The involvement of the HPA axis dysregulation in the development of MDD has been recognized for a long time, while studies on the association of HPA axis functioning and epilepsy started quite recently. Stress is a known precipitating factor for seizures in individuals suffering from epilepsy. Severe acute stress and persistent exposure to stress may increase susceptibility to seizures, thereby resulting in a higher frequency of seizures. Cano-López and González-Bono [24] have analyzed data of 38 studies on cortisol levels and seizures in adults with epilepsy. Higher basal cortisol levels were found in PWE as compared with respective HC groups in studies with the most homogeneous samples (45% of 38 total studies), while seizures were related to increases in cortisol levels in 77% of studies. In studies using self-reported stress, high seizure frequency was related to increased blood cortisol and low functional brain connectivity. The authors consider epilepsy a chronic stress model [24] and we fully agree with this [7]. In the present study, we confirmed augmented levels or cortisol in blood serum of PWE.
Chronic stress, a recognized major player in epileptogenesis and epilepsy, can also impair cognitive function [25]. Increased cortisol levels have been reported in epilepsy patients, and animal models evidence that aggravating effects of stress on memory and synaptic plasticity are mediated via glucocorticoids [7]. A direct negative glucocorticoid effect on synaptic potentiation in the human cortex and chronic activation of glucocorticoid receptors in patients with temporal lobe epilepsy has been demonstrated [26]. In patients with drug-resistant epilepsy, memory performance was negatively related to the cortisol AUC and trait anxiety, both being reliable predictors of memory performance, especially in patients with left-hemisphere focus [27]. Correlation of cortisol with MMSE score in PWE found in the present study confirm that HPA axis dysfunction may be associated with cognitive impairments in epilepsy.
The protracted exposure to cortisol may not only exacerbate epilepsy, but may also increase the predisposition to mood disorders. The temporal lobe is intimately involved in both epilepsy and depression. Hyperactivity of the HPA axis negatively affects the structure and function of the temporal lobe of the brain, in particular, the hippocampus [28,29,30]. Seizures per se induce damage of temporal lobe structures and disinhibit the HPA axis, contributing to a vicious cycle of neuronal damage and increasing susceptibility for subsequent seizures and psychiatric comorbidity [31]. The pathways of stress and anxiety/depression involve the HPA axis, and epilepsy is a unique illness that is intimately intertwined with stress and anxiety/depression not only as a result of the disease process but also as a cause of disease exacerbation [32]. In other words, both depression and epilepsy are stress-related diseases sharing molecular mechanisms of stress response, and this is a general explanation for the comorbidity of epilepsy and depressive disorders [7]. Obviously, HPA axis dysfunction is characteristic for both PWMDD and PWE; however, higher cortisol in PWMDD as compared with PWE, together with augmented serum ACTH in PWMDD suggests not only different degrees but, most probably, distinctions in the mechanisms of HPA axis malfunction. Correlations of serum cortisol with MMSE score in PWE and with BDI-II score in PWMDD confirms associations of augmented cortisol with cognitive and emotional decline in epilepsy and depression, respectively.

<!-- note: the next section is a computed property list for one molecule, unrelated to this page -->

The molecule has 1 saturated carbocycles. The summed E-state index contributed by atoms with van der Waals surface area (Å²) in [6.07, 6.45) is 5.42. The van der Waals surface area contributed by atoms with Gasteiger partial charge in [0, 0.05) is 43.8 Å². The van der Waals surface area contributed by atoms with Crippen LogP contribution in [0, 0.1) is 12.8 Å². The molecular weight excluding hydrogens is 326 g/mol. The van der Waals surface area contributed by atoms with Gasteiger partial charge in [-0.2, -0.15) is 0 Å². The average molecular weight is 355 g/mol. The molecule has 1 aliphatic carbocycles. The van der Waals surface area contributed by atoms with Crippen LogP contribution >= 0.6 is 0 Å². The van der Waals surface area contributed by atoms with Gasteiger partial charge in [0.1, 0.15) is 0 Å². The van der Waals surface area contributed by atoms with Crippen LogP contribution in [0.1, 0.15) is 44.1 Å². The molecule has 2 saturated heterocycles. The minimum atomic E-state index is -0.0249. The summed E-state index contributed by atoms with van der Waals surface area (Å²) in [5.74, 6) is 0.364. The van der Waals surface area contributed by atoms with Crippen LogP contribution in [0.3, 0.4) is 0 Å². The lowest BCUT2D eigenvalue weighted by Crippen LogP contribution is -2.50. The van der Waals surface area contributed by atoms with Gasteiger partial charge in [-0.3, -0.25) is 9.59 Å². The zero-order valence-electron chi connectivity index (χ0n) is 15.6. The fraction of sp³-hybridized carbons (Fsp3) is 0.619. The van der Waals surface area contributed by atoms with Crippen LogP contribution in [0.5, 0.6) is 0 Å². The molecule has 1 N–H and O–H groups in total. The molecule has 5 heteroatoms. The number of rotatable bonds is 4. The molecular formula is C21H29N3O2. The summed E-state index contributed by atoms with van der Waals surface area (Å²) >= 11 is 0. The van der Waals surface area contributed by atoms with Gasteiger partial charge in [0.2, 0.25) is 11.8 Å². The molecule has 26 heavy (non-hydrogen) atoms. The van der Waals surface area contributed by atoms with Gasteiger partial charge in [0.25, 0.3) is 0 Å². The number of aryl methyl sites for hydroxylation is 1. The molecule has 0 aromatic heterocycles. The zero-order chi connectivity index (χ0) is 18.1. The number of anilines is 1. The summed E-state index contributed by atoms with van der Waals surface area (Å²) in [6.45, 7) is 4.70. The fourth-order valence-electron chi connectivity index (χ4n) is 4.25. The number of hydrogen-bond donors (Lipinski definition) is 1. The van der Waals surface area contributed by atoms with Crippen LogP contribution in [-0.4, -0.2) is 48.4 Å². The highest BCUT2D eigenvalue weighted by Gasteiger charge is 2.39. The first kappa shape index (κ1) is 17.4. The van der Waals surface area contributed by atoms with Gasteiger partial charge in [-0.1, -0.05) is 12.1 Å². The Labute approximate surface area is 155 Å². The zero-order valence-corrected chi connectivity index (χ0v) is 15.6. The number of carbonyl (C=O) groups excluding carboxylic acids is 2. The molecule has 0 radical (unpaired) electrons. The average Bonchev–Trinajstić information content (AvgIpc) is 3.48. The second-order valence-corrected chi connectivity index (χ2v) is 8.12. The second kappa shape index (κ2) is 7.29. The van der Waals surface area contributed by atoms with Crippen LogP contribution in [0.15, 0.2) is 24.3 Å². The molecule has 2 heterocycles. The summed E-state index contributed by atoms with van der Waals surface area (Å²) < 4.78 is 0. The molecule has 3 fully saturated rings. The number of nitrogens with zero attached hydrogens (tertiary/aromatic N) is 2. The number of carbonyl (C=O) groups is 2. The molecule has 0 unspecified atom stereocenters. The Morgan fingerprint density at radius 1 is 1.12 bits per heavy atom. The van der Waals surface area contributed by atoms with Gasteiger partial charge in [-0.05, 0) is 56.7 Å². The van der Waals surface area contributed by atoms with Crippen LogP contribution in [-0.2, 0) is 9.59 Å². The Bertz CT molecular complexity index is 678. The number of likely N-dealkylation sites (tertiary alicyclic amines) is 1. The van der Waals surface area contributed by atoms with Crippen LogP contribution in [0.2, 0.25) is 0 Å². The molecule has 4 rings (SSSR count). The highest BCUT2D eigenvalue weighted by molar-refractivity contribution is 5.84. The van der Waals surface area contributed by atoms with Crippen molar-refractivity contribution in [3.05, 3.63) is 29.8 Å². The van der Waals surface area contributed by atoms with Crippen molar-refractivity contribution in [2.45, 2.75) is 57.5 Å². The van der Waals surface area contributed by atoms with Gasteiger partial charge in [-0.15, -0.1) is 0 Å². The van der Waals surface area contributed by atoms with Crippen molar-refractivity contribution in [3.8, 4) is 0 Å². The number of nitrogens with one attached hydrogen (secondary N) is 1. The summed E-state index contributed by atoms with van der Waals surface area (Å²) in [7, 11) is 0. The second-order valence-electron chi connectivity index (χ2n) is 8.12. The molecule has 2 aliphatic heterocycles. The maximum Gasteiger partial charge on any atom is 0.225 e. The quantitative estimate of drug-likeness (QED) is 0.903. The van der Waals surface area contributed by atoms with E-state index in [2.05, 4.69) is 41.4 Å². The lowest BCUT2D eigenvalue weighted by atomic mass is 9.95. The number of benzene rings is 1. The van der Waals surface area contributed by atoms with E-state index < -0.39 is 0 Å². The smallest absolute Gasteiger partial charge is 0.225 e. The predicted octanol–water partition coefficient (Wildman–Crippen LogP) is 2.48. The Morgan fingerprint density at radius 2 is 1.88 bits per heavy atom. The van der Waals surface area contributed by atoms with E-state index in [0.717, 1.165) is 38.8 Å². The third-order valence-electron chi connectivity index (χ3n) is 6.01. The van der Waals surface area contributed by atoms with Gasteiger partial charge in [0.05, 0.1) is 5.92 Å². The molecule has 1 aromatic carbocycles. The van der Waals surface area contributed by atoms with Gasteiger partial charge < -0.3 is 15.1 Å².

3.2. Inflammatory and Immune Processes in Depression and Epilepsy

Low-grade (sterile) neuroinflammation has been suggested as an important mechanism underlying many psychiatric diseases as well as cognitive disorders. Mood disorders are associated with chronic low-grade systemic inflammation accompanied by increased circulating pro-inflammatory cytokines and other pro-inflammatory mediators (interleukins, TNF-α), targeting all tissues including the brain [33,34]. Pro-inflammatory cytokines regulate mood and cognition by influencing neurotransmitter levels, activating stress-responsive endocrine axes and promoting depression-like behavior. Altered leukocyte population frequencies in blood, accumulation of immune cells in the brain, and activation of these immune cells are among major events associated with systemic inflammation. Many patients with mood disorders exhibit immune-related abnormalities, including elevated levels of proinflammatory cytokines, monocytes, and neutrophils in the peripheral circulation as well as dysregulation of neuroglia and blood–brain barrier function [35].
Inflammation has been thought for a long time to contribute to MDD, a widespread, severe, and disabling neuropsychiatric disorder with a heterogenous etiology. Depression is associated with aberrant levels of inflammatory markers in the peripheral blood, cerebrospinal fluid (CSF), and postmortem brain of respective patients [36]. Multiple studies including meta-analyses have reported increased peripheral levels of acute phase proteins, and pro-inflammatory cytokines, particularly IL-1β, TNF-α, and IL-6, in major depression disease. A meta-analysis of mean differences and variability in 5166 patients and 5083 controls showed that TNFα was significantly higher in patients with depression, confirming depression as a pro-inflammatory state [37]. Our data confirm an augmented level of TNF-α in PWMDD.